Preventive, Penitentiary and Magdalen Homes

Girls and women who had 'fallen', especially those who became pregnant as a result, often became outcasts because of the shame they had brought on their families. Despite the circumstances that led many unfortunate young women into pregnancy, such as seduction under the promise of marriage, little distinction was made in the eyes of many between single mothers and prostitutes. In the latter part of the nineteenth century, the rescue and reform of young women in either situation became a major concern of charitable and religious groups, with a large number of establishments known as Magdalen (or Magdalene) Homes being set up to accommodate them.

Organizations operating Magdalen Homes included the Salvation Army, Church Army, Ladies' Association for the Care of Friendless Girls, the Church Penitentiary Association, the Female Aid Society, the Roman Catholic Church, and many independent local charities. Some offered temporary accommodation, usually free, while others required a stay of one or two years, with a weekly fee payable and work demanded. These long-stay homes were often known as penitentiaries, the aim being the moral reform of their penitent inmates. The short-term establishments, sometimes referred to as Houses of Refuge, could also act as probationary accommodation prior to entry into a Magdalen Home.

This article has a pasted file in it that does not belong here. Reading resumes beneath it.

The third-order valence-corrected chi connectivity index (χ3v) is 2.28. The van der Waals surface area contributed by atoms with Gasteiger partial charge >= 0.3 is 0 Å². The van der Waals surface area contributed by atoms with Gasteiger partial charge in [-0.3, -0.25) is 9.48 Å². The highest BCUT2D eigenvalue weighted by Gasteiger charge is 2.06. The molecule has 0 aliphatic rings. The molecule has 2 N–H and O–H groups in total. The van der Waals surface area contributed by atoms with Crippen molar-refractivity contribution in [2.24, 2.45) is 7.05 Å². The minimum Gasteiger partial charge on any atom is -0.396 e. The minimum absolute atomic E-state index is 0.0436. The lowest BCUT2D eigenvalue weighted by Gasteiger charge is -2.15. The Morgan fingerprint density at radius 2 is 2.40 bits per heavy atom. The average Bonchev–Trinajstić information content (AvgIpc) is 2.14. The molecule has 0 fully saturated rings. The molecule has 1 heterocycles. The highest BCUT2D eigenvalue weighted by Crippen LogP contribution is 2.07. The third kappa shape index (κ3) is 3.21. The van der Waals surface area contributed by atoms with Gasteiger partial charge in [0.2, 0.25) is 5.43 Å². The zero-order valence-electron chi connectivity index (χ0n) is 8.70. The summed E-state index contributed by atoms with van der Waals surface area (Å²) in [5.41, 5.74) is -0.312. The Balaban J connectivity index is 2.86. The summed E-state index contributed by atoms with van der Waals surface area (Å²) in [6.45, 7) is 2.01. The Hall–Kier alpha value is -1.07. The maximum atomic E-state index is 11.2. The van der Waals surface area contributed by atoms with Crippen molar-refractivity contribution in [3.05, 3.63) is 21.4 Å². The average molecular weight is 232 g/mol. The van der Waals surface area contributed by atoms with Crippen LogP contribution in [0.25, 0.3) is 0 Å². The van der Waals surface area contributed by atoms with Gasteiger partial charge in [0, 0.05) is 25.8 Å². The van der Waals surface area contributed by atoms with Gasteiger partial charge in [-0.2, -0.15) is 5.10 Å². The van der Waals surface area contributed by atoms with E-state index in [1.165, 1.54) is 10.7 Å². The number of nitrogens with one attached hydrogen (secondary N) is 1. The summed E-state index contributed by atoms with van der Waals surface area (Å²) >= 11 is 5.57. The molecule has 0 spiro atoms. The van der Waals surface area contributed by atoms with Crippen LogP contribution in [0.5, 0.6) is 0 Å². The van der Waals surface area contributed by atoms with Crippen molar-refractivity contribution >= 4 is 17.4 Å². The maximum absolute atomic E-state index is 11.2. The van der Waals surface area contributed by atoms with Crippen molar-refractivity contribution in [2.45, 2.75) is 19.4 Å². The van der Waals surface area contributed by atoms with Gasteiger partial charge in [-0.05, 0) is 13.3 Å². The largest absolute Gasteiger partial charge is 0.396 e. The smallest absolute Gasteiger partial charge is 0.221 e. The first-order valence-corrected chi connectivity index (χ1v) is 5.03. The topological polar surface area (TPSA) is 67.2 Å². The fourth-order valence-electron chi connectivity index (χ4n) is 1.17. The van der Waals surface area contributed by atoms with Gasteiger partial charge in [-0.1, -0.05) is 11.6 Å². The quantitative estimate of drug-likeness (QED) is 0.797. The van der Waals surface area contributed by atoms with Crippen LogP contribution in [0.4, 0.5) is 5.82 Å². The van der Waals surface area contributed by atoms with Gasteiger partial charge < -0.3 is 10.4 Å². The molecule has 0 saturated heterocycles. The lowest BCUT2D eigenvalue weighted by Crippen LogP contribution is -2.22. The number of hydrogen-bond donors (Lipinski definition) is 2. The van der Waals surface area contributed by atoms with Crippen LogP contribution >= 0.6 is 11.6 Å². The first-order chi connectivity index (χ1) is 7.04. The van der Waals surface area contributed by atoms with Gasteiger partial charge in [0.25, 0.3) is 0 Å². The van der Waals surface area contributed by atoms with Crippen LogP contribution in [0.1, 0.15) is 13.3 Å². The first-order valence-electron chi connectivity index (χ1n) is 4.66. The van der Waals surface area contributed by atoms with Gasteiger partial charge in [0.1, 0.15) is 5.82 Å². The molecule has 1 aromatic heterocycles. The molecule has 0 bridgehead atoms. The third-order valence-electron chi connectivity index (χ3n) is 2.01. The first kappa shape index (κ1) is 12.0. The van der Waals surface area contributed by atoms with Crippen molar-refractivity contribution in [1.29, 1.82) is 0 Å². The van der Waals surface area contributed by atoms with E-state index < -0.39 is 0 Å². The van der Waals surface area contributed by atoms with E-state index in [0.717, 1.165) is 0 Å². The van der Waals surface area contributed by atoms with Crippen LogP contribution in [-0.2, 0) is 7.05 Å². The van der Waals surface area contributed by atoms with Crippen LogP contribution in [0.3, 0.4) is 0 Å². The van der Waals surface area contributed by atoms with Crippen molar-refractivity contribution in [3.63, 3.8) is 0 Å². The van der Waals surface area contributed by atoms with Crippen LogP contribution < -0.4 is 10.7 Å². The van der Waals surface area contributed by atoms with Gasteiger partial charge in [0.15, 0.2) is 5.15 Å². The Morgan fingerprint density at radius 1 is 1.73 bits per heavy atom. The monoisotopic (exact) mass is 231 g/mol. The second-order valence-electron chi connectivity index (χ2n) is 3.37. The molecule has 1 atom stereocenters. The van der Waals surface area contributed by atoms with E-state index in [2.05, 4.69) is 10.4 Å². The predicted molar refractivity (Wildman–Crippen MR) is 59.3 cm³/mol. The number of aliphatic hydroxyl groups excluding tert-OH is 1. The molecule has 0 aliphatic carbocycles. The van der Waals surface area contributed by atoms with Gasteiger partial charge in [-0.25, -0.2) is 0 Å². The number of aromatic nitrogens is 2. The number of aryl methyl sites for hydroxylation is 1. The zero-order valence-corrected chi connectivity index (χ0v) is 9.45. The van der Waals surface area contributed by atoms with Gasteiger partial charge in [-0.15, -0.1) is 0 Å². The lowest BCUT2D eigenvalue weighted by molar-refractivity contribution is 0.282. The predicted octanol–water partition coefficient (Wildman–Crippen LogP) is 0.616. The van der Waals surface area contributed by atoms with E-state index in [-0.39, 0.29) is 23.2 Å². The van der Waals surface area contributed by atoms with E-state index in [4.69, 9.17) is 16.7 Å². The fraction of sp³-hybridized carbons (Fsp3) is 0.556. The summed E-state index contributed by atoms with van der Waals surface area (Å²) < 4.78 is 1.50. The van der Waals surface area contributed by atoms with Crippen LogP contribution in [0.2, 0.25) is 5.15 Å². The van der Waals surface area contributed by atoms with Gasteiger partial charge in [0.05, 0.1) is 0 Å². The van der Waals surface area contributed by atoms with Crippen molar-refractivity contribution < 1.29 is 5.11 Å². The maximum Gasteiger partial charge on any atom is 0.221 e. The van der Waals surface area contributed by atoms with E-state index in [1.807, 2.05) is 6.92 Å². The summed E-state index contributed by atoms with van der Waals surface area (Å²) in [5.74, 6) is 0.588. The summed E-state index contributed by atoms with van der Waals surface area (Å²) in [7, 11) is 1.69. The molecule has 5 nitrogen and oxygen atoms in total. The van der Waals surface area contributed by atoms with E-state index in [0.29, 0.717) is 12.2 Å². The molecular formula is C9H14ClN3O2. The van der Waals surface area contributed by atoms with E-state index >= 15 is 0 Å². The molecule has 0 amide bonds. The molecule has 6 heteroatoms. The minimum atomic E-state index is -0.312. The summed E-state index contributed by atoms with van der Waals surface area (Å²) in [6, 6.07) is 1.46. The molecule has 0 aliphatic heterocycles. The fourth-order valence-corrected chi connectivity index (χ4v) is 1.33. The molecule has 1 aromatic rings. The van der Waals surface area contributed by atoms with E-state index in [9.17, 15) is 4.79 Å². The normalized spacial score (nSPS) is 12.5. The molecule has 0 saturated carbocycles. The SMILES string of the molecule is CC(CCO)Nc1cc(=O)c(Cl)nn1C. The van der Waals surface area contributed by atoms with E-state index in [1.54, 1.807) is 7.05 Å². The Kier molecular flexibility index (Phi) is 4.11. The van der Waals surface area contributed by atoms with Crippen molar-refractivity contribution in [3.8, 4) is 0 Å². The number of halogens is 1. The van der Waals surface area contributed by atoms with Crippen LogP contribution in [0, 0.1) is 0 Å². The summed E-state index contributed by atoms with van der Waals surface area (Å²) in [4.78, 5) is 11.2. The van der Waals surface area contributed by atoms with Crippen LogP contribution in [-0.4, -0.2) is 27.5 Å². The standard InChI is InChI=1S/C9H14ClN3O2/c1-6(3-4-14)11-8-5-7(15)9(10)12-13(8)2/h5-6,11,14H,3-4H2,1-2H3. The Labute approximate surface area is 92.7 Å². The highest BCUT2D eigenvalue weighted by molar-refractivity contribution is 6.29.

One of the earliest Magdalen institutions was London's Magdalen Hospital for the Reception of Penitent Prostitutes, established in 1758 at 21 Prescot Street, Whitechapel – then a very insalubrious location with many brothels and drinking houses. Despite its name, the Hospital was not a medical facility. It received girls and women, below the age of 30, who had entered into prostitution but wished to reform, especially those who had not long 'fallen'. The inmates of the institution were occupied in laundry work and needlework and given religious instruction. The institution eventually became an Approved School prior to its closure in the 1960s.

The Church Penitentiary Association, which was affiliated with the Church of England, was founded in 1852 'for the reformation of fallen women who have been servants or others'. By 1889, the Association's member institutions included 40 Penitentiaries, with accommodation for 1250, and 36 Houses of Refuge, with accommodation for 247 penitents.

Laundry work was the most common type of labour performed by the inmates of Magdalen Homes. Although Magdalen laundries have become particularly associated with Ireland, they existed all across the British Isles. As well as dealing with the Home's own laundry, washing was usually taken in from households in the locality to contribute towards the running of the establishment. Apart from its practical use in providing work for the inmates, and an income for the institution, laundry work was also seen as having a symbolic dimension, signifying cleansing and purification. In addition to work, the girls were expected to receive religious instruction and to attended services each day.

Girls and nuns in a laundry. © Peter Higginbotham

In the United Kingdom, the term 'Magdalen Home' had fallen out of use by the Second World War, although many of the established previously referred to by that name were still in operation, often renamed as Training Homes.

Because of their large number, the catalogue of Magdalen Homes is split into a number of sections, listed below: